Perform at least 2 units’ air shots to get rid of any bubbles in the needle-if you fail to obtain a steady flow, do the air shot again to obtain a steady flow.
Get your dose dialed up-the method you use here will be determined by the type of pen you have.
Select one soft fatty spot to administer the injection-thigh tops, bum, belly, and triceps are some ideal spots. This is not often recommended for thinner people and children.
Raise some folds of fat flesh between your fingers and thumb very slightly-leaving a large space in between where the needle will be fixed.
Fix the needle-if you are very thin, you may have to fix the needle at an angle of 45 degrees in order not to inject into your muscle.
Press on the plunger, to get the dose injected, very slowly.
After injecting the dose, keep the needle held in for about 10 seconds to reduce the amount of insulin that escapes.
If any insulin or blood escapes, use a tissue paper or cotton wool to wipe it off.
Make sure you deposit the used needle into a bin.
An informative video about how to inject insulin (with advice on how to use the insulin pen):
Myth and Facts About Injecting Insulin
Myth: There is no gain without pain.
Fact: As a matter of fact, it should not hurt. If it does, you are doing it wrongly or probably using the needle several times. It is a known fact that certain parts of our body contain more nerve endings than other parts. So try some other areas if one area hurts too much.
Myths: Pens are more accurate and therefore better than syringes.
Facts: There are several results of clinical studies that tell you how pens help minimize dosing errors, raise compliance, and increase the quality of life scores. But what they don't tell you is that pens cost a lot more on several insurance plans. And if you take larger quantities of insulin, a pen won't last beyond two or three uses. And while the use of pen in the laboratory may lead to more accurate there are several human factors to be considered that may possibly bring in some errors. If you use a syringe well, it sure beats a pen you use poorly.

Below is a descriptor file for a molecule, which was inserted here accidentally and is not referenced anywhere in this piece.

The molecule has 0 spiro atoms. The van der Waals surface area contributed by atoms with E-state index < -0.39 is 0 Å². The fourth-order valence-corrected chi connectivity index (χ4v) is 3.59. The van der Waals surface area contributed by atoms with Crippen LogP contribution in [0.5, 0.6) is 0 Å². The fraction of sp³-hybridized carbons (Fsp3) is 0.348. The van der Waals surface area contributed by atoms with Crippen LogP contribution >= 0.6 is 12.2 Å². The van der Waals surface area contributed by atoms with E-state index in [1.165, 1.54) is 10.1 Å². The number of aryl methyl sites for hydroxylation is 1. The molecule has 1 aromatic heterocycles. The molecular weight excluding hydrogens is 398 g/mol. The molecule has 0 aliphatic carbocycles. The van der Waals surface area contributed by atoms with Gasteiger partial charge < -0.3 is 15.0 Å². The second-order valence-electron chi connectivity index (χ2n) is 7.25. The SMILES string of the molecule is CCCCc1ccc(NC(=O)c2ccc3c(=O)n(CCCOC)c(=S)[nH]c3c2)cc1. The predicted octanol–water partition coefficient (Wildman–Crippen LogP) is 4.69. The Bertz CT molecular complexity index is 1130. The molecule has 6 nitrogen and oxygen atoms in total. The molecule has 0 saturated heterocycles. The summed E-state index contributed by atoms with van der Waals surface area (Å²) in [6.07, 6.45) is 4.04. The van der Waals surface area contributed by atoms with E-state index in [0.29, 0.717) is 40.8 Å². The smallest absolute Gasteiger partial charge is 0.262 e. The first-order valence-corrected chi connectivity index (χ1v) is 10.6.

Myth: Once you see the site of an injection bleeding, it means you must have hit a vein and will most likely develop hypoglycemia.
Fact: Or maybe not. Some parts of the human body contain more capillaries than other parts. If you see some blood, do not panic. It is a normal occurrence. Bleeding at the injection site may simply mean that you have managed to rupture one or two capillaries. And not necessarily that you have mainlined the shot.
Myth: If you use a short needle for the injection, insulin will likely leak from your body.
Fact: The insulin you see on your skin after removing your needle is known as backflow. It the insulin that flows back to the injection pathway once the needle has been removed. According to mythology, it happens more in fatter people and with shorter needles, but the two claims are untrue. Backflow occurs with syringe and pen, it occurs with every needle gauge or thickness and lengths. It can occur in both fat and skinny people. Backflow is a biological phenomenon. However, studies have shown that it is a significantly constant percentage of the insulin injection. This shows that the backflow is directly proportional to the dose, and this implies you do not have to worry about this with changing doses, since the loss to backflow is a constant percentage.